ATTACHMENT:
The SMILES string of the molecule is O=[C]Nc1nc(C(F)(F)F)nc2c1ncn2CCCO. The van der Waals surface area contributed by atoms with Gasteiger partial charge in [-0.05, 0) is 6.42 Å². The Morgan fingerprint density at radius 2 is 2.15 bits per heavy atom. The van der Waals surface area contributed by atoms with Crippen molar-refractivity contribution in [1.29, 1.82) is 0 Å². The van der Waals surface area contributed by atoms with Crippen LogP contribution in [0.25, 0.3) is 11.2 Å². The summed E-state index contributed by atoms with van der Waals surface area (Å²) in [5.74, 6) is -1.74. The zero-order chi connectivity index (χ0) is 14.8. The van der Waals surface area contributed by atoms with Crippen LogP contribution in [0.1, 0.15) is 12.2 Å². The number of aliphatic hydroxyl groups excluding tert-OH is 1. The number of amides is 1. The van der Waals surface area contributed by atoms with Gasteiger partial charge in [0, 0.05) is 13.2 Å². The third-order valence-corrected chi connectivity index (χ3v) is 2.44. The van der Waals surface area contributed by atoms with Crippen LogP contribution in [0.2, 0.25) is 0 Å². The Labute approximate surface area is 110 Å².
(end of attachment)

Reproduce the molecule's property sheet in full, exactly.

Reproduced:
The SMILES string of the molecule is O=[C]Nc1nc(C(F)(F)F)nc2c1ncn2CCCO. The van der Waals surface area contributed by atoms with Gasteiger partial charge in [-0.05, 0) is 6.42 Å². The Morgan fingerprint density at radius 2 is 2.15 bits per heavy atom. The van der Waals surface area contributed by atoms with Crippen molar-refractivity contribution in [1.29, 1.82) is 0 Å². The van der Waals surface area contributed by atoms with Crippen LogP contribution in [0.25, 0.3) is 11.2 Å². The summed E-state index contributed by atoms with van der Waals surface area (Å²) in [5.74, 6) is -1.74. The zero-order chi connectivity index (χ0) is 14.8. The van der Waals surface area contributed by atoms with Crippen LogP contribution in [0.1, 0.15) is 12.2 Å². The number of aliphatic hydroxyl groups excluding tert-OH is 1. The number of amides is 1. The van der Waals surface area contributed by atoms with Gasteiger partial charge in [0, 0.05) is 13.2 Å². The third-order valence-corrected chi connectivity index (χ3v) is 2.44. The van der Waals surface area contributed by atoms with Crippen LogP contribution in [0.2, 0.25) is 0 Å². The Labute approximate surface area is 110 Å².